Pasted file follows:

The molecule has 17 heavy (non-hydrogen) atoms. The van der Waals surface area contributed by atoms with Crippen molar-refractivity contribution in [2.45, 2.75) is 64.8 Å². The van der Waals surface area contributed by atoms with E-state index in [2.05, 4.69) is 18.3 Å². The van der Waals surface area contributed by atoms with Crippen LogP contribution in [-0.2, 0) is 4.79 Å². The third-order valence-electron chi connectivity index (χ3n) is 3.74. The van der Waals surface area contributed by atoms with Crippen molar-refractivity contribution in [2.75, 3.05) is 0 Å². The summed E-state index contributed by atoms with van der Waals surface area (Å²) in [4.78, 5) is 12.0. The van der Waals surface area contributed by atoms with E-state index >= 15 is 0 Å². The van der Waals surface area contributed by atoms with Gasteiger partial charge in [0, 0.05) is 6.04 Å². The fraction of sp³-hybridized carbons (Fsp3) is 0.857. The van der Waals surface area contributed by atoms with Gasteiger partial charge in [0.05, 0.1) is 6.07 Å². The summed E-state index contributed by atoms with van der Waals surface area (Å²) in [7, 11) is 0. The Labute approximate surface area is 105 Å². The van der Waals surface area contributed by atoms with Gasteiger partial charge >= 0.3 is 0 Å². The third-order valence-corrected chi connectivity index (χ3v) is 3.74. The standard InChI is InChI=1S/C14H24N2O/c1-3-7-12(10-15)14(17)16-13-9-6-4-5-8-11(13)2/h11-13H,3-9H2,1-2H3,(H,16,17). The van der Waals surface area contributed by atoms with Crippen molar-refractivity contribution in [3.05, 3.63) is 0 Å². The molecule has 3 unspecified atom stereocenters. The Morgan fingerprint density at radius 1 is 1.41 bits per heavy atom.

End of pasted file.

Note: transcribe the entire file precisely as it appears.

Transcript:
The molecule has 17 heavy (non-hydrogen) atoms. The van der Waals surface area contributed by atoms with Crippen molar-refractivity contribution in [2.45, 2.75) is 64.8 Å². The van der Waals surface area contributed by atoms with E-state index in [2.05, 4.69) is 18.3 Å². The van der Waals surface area contributed by atoms with Crippen LogP contribution in [-0.2, 0) is 4.79 Å². The third-order valence-electron chi connectivity index (χ3n) is 3.74. The van der Waals surface area contributed by atoms with Crippen molar-refractivity contribution in [2.75, 3.05) is 0 Å². The summed E-state index contributed by atoms with van der Waals surface area (Å²) in [4.78, 5) is 12.0. The van der Waals surface area contributed by atoms with E-state index >= 15 is 0 Å². The van der Waals surface area contributed by atoms with Gasteiger partial charge in [0, 0.05) is 6.04 Å². The fraction of sp³-hybridized carbons (Fsp3) is 0.857. The van der Waals surface area contributed by atoms with Gasteiger partial charge in [0.05, 0.1) is 6.07 Å². The summed E-state index contributed by atoms with van der Waals surface area (Å²) in [7, 11) is 0. The Labute approximate surface area is 105 Å². The van der Waals surface area contributed by atoms with Gasteiger partial charge >= 0.3 is 0 Å². The third-order valence-corrected chi connectivity index (χ3v) is 3.74. The standard InChI is InChI=1S/C14H24N2O/c1-3-7-12(10-15)14(17)16-13-9-6-4-5-8-11(13)2/h11-13H,3-9H2,1-2H3,(H,16,17). The van der Waals surface area contributed by atoms with Crippen molar-refractivity contribution in [3.05, 3.63) is 0 Å². The molecule has 3 unspecified atom stereocenters. The Morgan fingerprint density at radius 1 is 1.41 bits per heavy atom.